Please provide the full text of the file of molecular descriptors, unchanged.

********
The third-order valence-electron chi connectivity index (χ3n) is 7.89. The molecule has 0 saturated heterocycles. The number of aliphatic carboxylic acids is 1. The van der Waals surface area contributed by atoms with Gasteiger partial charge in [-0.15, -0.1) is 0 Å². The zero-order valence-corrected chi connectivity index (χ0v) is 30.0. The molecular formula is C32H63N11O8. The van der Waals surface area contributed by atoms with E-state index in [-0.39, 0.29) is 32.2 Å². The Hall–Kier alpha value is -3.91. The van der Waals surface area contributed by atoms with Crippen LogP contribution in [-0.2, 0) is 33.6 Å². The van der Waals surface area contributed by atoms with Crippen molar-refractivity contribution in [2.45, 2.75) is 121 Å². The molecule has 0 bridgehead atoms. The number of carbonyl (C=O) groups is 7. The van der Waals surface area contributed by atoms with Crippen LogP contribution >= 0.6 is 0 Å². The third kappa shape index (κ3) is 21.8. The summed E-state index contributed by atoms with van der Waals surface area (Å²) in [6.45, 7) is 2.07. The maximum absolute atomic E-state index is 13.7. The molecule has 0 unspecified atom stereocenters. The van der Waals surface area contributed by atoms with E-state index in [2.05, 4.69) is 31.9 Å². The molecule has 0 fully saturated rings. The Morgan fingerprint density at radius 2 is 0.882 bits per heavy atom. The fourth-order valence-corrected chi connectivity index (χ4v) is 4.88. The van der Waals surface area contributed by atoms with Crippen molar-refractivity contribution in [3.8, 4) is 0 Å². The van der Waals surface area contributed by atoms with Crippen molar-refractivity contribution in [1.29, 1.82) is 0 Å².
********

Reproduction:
The third-order valence-electron chi connectivity index (χ3n) is 7.89. The molecule has 0 saturated heterocycles. The number of aliphatic carboxylic acids is 1. The van der Waals surface area contributed by atoms with Gasteiger partial charge in [-0.15, -0.1) is 0 Å². The zero-order valence-corrected chi connectivity index (χ0v) is 30.0. The molecular formula is C32H63N11O8. The van der Waals surface area contributed by atoms with E-state index in [-0.39, 0.29) is 32.2 Å². The Hall–Kier alpha value is -3.91. The van der Waals surface area contributed by atoms with Crippen LogP contribution in [-0.2, 0) is 33.6 Å². The van der Waals surface area contributed by atoms with Crippen molar-refractivity contribution in [2.45, 2.75) is 121 Å². The molecule has 0 bridgehead atoms. The number of carbonyl (C=O) groups is 7. The van der Waals surface area contributed by atoms with Crippen LogP contribution >= 0.6 is 0 Å². The third kappa shape index (κ3) is 21.8. The summed E-state index contributed by atoms with van der Waals surface area (Å²) in [6.45, 7) is 2.07. The maximum absolute atomic E-state index is 13.7. The molecule has 0 unspecified atom stereocenters. The van der Waals surface area contributed by atoms with E-state index in [2.05, 4.69) is 31.9 Å². The molecule has 0 fully saturated rings. The Morgan fingerprint density at radius 2 is 0.882 bits per heavy atom. The fourth-order valence-corrected chi connectivity index (χ4v) is 4.88. The van der Waals surface area contributed by atoms with Crippen molar-refractivity contribution in [3.8, 4) is 0 Å². The van der Waals surface area contributed by atoms with Crippen molar-refractivity contribution in [1.29, 1.82) is 0 Å².